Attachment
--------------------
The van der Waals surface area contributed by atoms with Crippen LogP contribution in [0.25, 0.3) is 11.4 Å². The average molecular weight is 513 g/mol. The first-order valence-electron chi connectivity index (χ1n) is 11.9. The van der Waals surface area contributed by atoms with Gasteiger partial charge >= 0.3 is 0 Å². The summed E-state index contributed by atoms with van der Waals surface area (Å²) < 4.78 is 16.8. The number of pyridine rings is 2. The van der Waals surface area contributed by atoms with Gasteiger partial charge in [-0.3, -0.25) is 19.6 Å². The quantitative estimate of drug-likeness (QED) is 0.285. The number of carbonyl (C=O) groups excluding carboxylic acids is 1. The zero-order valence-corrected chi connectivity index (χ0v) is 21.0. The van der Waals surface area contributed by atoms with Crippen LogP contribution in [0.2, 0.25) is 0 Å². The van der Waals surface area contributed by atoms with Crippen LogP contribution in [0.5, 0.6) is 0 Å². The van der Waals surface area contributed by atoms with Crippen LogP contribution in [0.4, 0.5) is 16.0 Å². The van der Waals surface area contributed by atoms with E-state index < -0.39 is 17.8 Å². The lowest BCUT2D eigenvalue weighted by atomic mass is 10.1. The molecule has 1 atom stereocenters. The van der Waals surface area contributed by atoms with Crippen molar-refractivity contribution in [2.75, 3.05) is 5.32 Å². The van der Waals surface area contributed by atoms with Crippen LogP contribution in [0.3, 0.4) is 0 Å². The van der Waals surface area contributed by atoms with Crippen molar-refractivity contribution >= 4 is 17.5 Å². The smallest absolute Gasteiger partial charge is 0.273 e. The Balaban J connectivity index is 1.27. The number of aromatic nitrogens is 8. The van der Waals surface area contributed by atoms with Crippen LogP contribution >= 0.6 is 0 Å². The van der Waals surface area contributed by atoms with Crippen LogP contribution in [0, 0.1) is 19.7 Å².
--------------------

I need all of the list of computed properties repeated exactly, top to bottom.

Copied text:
The van der Waals surface area contributed by atoms with Crippen LogP contribution in [0.25, 0.3) is 11.4 Å². The average molecular weight is 513 g/mol. The first-order valence-electron chi connectivity index (χ1n) is 11.9. The van der Waals surface area contributed by atoms with Gasteiger partial charge >= 0.3 is 0 Å². The summed E-state index contributed by atoms with van der Waals surface area (Å²) < 4.78 is 16.8. The number of pyridine rings is 2. The van der Waals surface area contributed by atoms with Gasteiger partial charge in [-0.3, -0.25) is 19.6 Å². The quantitative estimate of drug-likeness (QED) is 0.285. The number of carbonyl (C=O) groups excluding carboxylic acids is 1. The zero-order valence-corrected chi connectivity index (χ0v) is 21.0. The van der Waals surface area contributed by atoms with Crippen LogP contribution in [0.2, 0.25) is 0 Å². The van der Waals surface area contributed by atoms with Crippen LogP contribution in [0.5, 0.6) is 0 Å². The van der Waals surface area contributed by atoms with Crippen LogP contribution in [0.4, 0.5) is 16.0 Å². The van der Waals surface area contributed by atoms with E-state index < -0.39 is 17.8 Å². The lowest BCUT2D eigenvalue weighted by atomic mass is 10.1. The molecule has 1 atom stereocenters. The van der Waals surface area contributed by atoms with Crippen molar-refractivity contribution in [2.75, 3.05) is 5.32 Å². The van der Waals surface area contributed by atoms with Crippen LogP contribution in [0.3, 0.4) is 0 Å². The van der Waals surface area contributed by atoms with Crippen molar-refractivity contribution >= 4 is 17.5 Å². The smallest absolute Gasteiger partial charge is 0.273 e. The Balaban J connectivity index is 1.27. The number of aromatic nitrogens is 8. The van der Waals surface area contributed by atoms with Crippen LogP contribution >= 0.6 is 0 Å². The van der Waals surface area contributed by atoms with Crippen LogP contribution in [0, 0.1) is 19.7 Å².